[0078] Thus, the exemplary embodiments disclosed herein may provide a platform for implementing the VMM 302 for dynamically managing and executing testable vulnerability criteria from the SCCM by repurposing and enhancing the SCCM functionalities, thereby removing the need for a separate vulnerability management solution and agent, and reducing endpoint utilization in terms of memory, processor, disk, and communications overhead.

[0079] FIG. 4A, FIG. 4B, and FIG. 4C together illustrate a flow chart of a process

400 for implementing a vulnerability management module in accordance with an exemplary embodiment. The vulnerability management module may be the same or similar to the VMM 202 of FIG. 2 or to the VMM 302 of FIG. 3.

[0080] As illustrated in FIG. 4A, at step S402, a generic advertisement may be provided for dynamic vulnerability scan at an SCCM environment. According to exemplary embodiments, the SCCM may be the same or similar to the SCCM embedded within the computing device 301.

[0081] According to exemplary embodiments, at step S404, advertisement for dynamic vulnerability scanning may be executed at the SCCM environment, and, at step S406, an SCCM agent on a target endpoint may execute, by utilizing an execution module, dynamic/static vulnerability scan on the target endpoint. At step S408, pre-script for dynamic vulnerability scan may be executed by the execution module at the target endpoint. According to exemplary embodiment, the target endpoint may be the same or similar to the computing device 301 as described above with reference to FIG. 3, and the execution module may be the same or similar to the execution module 307 as described above with reference to FIG. 3.

[0082] At step S410, a request may be received by a receiving module for vulnerability signatures related to positive and negative criteria from a database. According to exemplary embodiment, the receiving module may be the same or similar to the receiving module 304 as described above with reference to FIG. 3, and the database may be the same or similar to the database 305 as described above with reference to FIG. 3.

[0083] At step S412, a determination module may dynamically determine whether signatures are required for a vulnerability to be applicable to the target endpoint (i.e., the computing device 301). According to exemplary embodiment, the determination module may be the same or similar to the determination module 317 as described above with reference to FIG. 3.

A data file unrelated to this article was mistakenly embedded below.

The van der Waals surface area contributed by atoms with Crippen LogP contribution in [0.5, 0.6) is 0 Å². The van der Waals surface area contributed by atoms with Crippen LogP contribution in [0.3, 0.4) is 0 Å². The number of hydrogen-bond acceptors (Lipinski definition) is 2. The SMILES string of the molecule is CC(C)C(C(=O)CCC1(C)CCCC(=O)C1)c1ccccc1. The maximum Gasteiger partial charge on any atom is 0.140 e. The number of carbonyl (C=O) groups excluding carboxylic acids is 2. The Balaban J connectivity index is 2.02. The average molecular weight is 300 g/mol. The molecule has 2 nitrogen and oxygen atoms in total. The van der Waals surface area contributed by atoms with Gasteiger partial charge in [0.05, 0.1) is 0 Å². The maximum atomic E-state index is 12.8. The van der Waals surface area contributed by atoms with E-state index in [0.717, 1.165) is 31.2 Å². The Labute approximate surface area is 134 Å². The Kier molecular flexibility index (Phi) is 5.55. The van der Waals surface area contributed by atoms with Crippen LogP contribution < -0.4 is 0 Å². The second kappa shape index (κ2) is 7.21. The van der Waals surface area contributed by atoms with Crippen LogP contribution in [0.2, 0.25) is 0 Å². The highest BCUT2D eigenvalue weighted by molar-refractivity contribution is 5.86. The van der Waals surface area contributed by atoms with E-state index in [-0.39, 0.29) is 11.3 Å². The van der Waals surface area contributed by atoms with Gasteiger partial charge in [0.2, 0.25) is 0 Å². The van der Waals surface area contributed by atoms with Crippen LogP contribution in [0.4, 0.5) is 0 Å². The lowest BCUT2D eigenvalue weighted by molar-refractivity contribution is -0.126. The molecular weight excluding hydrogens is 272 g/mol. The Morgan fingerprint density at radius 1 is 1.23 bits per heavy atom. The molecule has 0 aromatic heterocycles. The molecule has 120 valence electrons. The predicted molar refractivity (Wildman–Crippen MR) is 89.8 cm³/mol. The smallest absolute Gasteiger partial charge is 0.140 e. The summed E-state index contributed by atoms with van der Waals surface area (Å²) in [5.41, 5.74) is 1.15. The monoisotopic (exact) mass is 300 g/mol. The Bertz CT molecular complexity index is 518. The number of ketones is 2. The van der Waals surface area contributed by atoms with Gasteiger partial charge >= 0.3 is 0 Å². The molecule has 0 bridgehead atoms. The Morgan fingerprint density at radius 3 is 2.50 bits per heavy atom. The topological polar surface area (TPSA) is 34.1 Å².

[0084] At step S414, a transmission module may transmit a signature payload to the

SCCM agent of the target endpoint. According to exemplary embodiment, the transmission module may be the same or similar to the transmission module 315 as described above with reference to FIG. 3.

[0085] At step S416, the execution module 307 may further compile or execute the signature payload using native SCCM scripting language. [0086] At step S418, an identification module may identify a vulnerability signature for a positive match. According to exemplary embodiment, the identification module may be the same or similar to the identification module 319 as described above with reference to FIG. 3.

[0087] At step S420, the process 400 may check whether positive requirements match to known requirements to identify vulnerability. If it is determined at step S420 that there is no match for positive requirements (i.e., no known or unknow vulnerability found), the process 400 ends. However, if it is determined, at step S420, that there is a match for positive requirements (i.e., data indicating the vulnerability identified, and/or the execution module’s scanning process discovers the vulnerability), the process 400, at step S422, proceeds to step S426 of FIG. 4B. In addition, at step S424, the process 400 proceeds to step S442 of FIG. 4C for reporting dynamic/static vulnerability scanning results provided by the execution module 307.

[0088] Referring to FIG. 4B, at step S426, the process 400 continues from step S422 of FIG. 4A. At step S428, the identification module 319 identifies a vulnerability signature for a negative match when it is determined at step S420 of FIG. 4A that there is a match for a positive requirement.

[0089] At step S430, the VMM 302 evaluates a negative criteria.

[0090] At step S432, the target computing device 301 that includes the VMM 302 requests a new advertisement based on the positive and/or the negative criteria. According to exemplary embodiments, the advertisement may be based on a combination of both the positive criteria and the negative criteria in cases where the vulnerability risk may be reduced but not completely mitigated.

[0091] At step S434, an advertisement creation module may create a static payload for each positive match vulnerability at the SCCM environment, and, at step S436, the advertisement creation module may further create an advertisement for each static payload with identified true risk rating as identified by the identification module 319 based on the negative criteria. According to exemplary embodiment, the advertisement creation module may be the same or similar to the advertisement creation module 309 as described above with reference to FIG. 3.

[0092] At step S438, the advertisement creation module 309 may further customize an advertisement to the target endpoint (i.e., the computing device 301) for a static vulnerability scan. The VMM 302 may be configured to run this customized advertisement periodically. At step S440, the process 400 proceeds to step S442 of FIG. 4C.